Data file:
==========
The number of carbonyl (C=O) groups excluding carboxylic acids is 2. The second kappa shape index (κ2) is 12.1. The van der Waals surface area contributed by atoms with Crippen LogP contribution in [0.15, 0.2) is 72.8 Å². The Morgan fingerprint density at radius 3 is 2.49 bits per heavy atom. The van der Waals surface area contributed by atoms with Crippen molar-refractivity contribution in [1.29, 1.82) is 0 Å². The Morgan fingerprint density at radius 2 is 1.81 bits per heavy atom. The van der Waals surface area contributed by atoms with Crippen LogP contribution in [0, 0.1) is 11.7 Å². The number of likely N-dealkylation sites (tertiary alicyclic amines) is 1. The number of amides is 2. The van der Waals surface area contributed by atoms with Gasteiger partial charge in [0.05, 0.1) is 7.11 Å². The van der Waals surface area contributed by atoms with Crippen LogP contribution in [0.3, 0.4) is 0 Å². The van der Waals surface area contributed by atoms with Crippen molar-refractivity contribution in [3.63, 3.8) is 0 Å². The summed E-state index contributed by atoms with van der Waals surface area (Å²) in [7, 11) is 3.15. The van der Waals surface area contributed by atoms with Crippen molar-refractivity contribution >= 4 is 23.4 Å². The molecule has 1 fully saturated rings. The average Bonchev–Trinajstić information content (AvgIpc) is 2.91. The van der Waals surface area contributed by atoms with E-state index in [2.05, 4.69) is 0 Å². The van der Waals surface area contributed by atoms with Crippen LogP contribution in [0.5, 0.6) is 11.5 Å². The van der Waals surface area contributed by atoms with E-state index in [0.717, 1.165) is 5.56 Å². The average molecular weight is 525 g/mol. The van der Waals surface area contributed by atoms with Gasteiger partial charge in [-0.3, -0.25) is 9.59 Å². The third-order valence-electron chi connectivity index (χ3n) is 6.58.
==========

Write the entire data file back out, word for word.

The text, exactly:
The number of carbonyl (C=O) groups excluding carboxylic acids is 2. The second kappa shape index (κ2) is 12.1. The van der Waals surface area contributed by atoms with Crippen LogP contribution in [0.15, 0.2) is 72.8 Å². The Morgan fingerprint density at radius 3 is 2.49 bits per heavy atom. The van der Waals surface area contributed by atoms with Crippen molar-refractivity contribution in [1.29, 1.82) is 0 Å². The Morgan fingerprint density at radius 2 is 1.81 bits per heavy atom. The van der Waals surface area contributed by atoms with Crippen LogP contribution in [0, 0.1) is 11.7 Å². The number of likely N-dealkylation sites (tertiary alicyclic amines) is 1. The number of amides is 2. The van der Waals surface area contributed by atoms with Gasteiger partial charge in [0.05, 0.1) is 7.11 Å². The van der Waals surface area contributed by atoms with Crippen LogP contribution in [0.3, 0.4) is 0 Å². The van der Waals surface area contributed by atoms with Crippen molar-refractivity contribution in [3.63, 3.8) is 0 Å². The summed E-state index contributed by atoms with van der Waals surface area (Å²) in [7, 11) is 3.15. The van der Waals surface area contributed by atoms with Crippen molar-refractivity contribution >= 4 is 23.4 Å². The molecule has 1 fully saturated rings. The average Bonchev–Trinajstić information content (AvgIpc) is 2.91. The van der Waals surface area contributed by atoms with E-state index in [2.05, 4.69) is 0 Å². The van der Waals surface area contributed by atoms with Crippen LogP contribution in [0.5, 0.6) is 11.5 Å². The van der Waals surface area contributed by atoms with E-state index in [0.717, 1.165) is 5.56 Å². The average molecular weight is 525 g/mol. The van der Waals surface area contributed by atoms with Gasteiger partial charge in [-0.3, -0.25) is 9.59 Å². The third-order valence-electron chi connectivity index (χ3n) is 6.58.